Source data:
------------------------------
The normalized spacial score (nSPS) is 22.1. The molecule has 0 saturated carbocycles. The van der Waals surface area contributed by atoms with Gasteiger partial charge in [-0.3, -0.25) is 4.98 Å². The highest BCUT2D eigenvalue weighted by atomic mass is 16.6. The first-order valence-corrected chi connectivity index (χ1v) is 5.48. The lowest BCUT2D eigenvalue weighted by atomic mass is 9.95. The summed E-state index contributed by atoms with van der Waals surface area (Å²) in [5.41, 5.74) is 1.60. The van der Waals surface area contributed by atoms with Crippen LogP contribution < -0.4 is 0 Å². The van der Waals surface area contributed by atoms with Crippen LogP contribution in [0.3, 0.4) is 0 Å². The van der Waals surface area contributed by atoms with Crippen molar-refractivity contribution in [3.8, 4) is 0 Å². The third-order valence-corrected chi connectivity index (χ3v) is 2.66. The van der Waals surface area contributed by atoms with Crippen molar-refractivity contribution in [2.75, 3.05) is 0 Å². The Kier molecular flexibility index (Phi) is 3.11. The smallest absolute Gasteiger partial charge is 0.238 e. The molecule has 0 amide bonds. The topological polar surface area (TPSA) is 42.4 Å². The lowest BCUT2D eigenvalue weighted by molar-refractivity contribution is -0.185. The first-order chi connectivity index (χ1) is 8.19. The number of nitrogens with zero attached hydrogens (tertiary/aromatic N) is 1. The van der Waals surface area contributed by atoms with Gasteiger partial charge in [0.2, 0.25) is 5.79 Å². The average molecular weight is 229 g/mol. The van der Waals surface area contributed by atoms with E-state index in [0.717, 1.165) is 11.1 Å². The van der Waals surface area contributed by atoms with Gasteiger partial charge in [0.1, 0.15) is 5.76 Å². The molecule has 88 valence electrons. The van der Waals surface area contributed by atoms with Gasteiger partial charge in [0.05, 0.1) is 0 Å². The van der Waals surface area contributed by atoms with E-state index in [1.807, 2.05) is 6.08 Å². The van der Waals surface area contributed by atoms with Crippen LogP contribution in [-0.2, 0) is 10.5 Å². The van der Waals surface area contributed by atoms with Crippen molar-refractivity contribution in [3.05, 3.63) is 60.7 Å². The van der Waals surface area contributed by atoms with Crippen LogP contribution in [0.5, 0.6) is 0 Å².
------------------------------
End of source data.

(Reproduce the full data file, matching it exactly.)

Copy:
The normalized spacial score (nSPS) is 22.1. The molecule has 0 saturated carbocycles. The van der Waals surface area contributed by atoms with Gasteiger partial charge in [-0.3, -0.25) is 4.98 Å². The highest BCUT2D eigenvalue weighted by atomic mass is 16.6. The first-order valence-corrected chi connectivity index (χ1v) is 5.48. The lowest BCUT2D eigenvalue weighted by atomic mass is 9.95. The summed E-state index contributed by atoms with van der Waals surface area (Å²) in [5.41, 5.74) is 1.60. The van der Waals surface area contributed by atoms with Crippen LogP contribution < -0.4 is 0 Å². The van der Waals surface area contributed by atoms with Crippen LogP contribution in [0.3, 0.4) is 0 Å². The van der Waals surface area contributed by atoms with Crippen molar-refractivity contribution in [3.8, 4) is 0 Å². The third-order valence-corrected chi connectivity index (χ3v) is 2.66. The van der Waals surface area contributed by atoms with Crippen molar-refractivity contribution in [2.75, 3.05) is 0 Å². The Kier molecular flexibility index (Phi) is 3.11. The smallest absolute Gasteiger partial charge is 0.238 e. The molecule has 0 amide bonds. The topological polar surface area (TPSA) is 42.4 Å². The lowest BCUT2D eigenvalue weighted by molar-refractivity contribution is -0.185. The first-order chi connectivity index (χ1) is 8.19. The number of nitrogens with zero attached hydrogens (tertiary/aromatic N) is 1. The van der Waals surface area contributed by atoms with Gasteiger partial charge in [0.2, 0.25) is 5.79 Å². The average molecular weight is 229 g/mol. The van der Waals surface area contributed by atoms with E-state index in [0.717, 1.165) is 11.1 Å². The van der Waals surface area contributed by atoms with Gasteiger partial charge in [0.1, 0.15) is 5.76 Å². The molecule has 88 valence electrons. The van der Waals surface area contributed by atoms with Gasteiger partial charge in [0.05, 0.1) is 0 Å². The van der Waals surface area contributed by atoms with E-state index in [1.807, 2.05) is 6.08 Å². The van der Waals surface area contributed by atoms with Crippen LogP contribution in [-0.2, 0) is 10.5 Å². The van der Waals surface area contributed by atoms with Crippen molar-refractivity contribution in [3.05, 3.63) is 60.7 Å². The van der Waals surface area contributed by atoms with Crippen LogP contribution in [0.5, 0.6) is 0 Å².